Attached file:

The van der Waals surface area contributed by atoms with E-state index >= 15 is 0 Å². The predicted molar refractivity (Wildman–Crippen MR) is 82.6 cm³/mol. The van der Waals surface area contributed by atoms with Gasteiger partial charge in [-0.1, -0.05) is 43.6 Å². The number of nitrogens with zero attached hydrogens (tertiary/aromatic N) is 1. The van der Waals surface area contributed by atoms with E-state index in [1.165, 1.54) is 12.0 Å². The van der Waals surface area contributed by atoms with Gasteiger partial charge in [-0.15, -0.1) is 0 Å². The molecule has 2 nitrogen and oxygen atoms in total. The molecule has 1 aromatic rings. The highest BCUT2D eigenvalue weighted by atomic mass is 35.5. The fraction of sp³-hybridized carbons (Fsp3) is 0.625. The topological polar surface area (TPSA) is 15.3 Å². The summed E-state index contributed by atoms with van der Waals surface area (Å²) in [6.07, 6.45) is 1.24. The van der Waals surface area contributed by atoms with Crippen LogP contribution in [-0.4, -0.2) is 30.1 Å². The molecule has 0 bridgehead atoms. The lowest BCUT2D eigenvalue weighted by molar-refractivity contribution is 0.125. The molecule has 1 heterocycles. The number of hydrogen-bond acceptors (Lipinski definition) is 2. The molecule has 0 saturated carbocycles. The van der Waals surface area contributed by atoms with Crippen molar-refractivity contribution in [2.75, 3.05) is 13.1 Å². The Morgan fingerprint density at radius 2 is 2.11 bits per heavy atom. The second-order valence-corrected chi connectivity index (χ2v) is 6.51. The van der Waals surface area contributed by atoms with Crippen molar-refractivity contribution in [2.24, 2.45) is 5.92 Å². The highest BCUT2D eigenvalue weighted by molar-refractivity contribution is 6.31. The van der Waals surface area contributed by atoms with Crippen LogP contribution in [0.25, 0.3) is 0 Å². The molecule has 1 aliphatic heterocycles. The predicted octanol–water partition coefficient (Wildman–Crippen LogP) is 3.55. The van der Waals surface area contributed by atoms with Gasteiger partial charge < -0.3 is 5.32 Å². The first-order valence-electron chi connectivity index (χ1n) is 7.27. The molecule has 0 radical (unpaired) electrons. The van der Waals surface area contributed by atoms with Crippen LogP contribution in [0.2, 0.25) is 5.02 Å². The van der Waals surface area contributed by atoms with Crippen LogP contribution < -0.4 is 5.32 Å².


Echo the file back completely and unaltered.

The van der Waals surface area contributed by atoms with E-state index >= 15 is 0 Å². The predicted molar refractivity (Wildman–Crippen MR) is 82.6 cm³/mol. The van der Waals surface area contributed by atoms with Gasteiger partial charge in [-0.1, -0.05) is 43.6 Å². The number of nitrogens with zero attached hydrogens (tertiary/aromatic N) is 1. The van der Waals surface area contributed by atoms with E-state index in [1.165, 1.54) is 12.0 Å². The van der Waals surface area contributed by atoms with Gasteiger partial charge in [-0.15, -0.1) is 0 Å². The molecule has 2 nitrogen and oxygen atoms in total. The molecule has 1 aromatic rings. The highest BCUT2D eigenvalue weighted by atomic mass is 35.5. The fraction of sp³-hybridized carbons (Fsp3) is 0.625. The topological polar surface area (TPSA) is 15.3 Å². The summed E-state index contributed by atoms with van der Waals surface area (Å²) in [6.07, 6.45) is 1.24. The van der Waals surface area contributed by atoms with Crippen LogP contribution in [-0.4, -0.2) is 30.1 Å². The molecule has 0 bridgehead atoms. The lowest BCUT2D eigenvalue weighted by molar-refractivity contribution is 0.125. The molecule has 1 heterocycles. The number of hydrogen-bond acceptors (Lipinski definition) is 2. The molecule has 0 saturated carbocycles. The van der Waals surface area contributed by atoms with Crippen molar-refractivity contribution in [2.75, 3.05) is 13.1 Å². The Morgan fingerprint density at radius 2 is 2.11 bits per heavy atom. The second-order valence-corrected chi connectivity index (χ2v) is 6.51. The van der Waals surface area contributed by atoms with Crippen molar-refractivity contribution in [2.24, 2.45) is 5.92 Å². The highest BCUT2D eigenvalue weighted by molar-refractivity contribution is 6.31. The van der Waals surface area contributed by atoms with Crippen LogP contribution in [0.25, 0.3) is 0 Å². The molecule has 1 aliphatic heterocycles. The predicted octanol–water partition coefficient (Wildman–Crippen LogP) is 3.55. The van der Waals surface area contributed by atoms with Gasteiger partial charge < -0.3 is 5.32 Å². The first-order valence-electron chi connectivity index (χ1n) is 7.27. The molecule has 0 radical (unpaired) electrons. The van der Waals surface area contributed by atoms with Crippen LogP contribution in [0.2, 0.25) is 5.02 Å². The van der Waals surface area contributed by atoms with Crippen LogP contribution < -0.4 is 5.32 Å².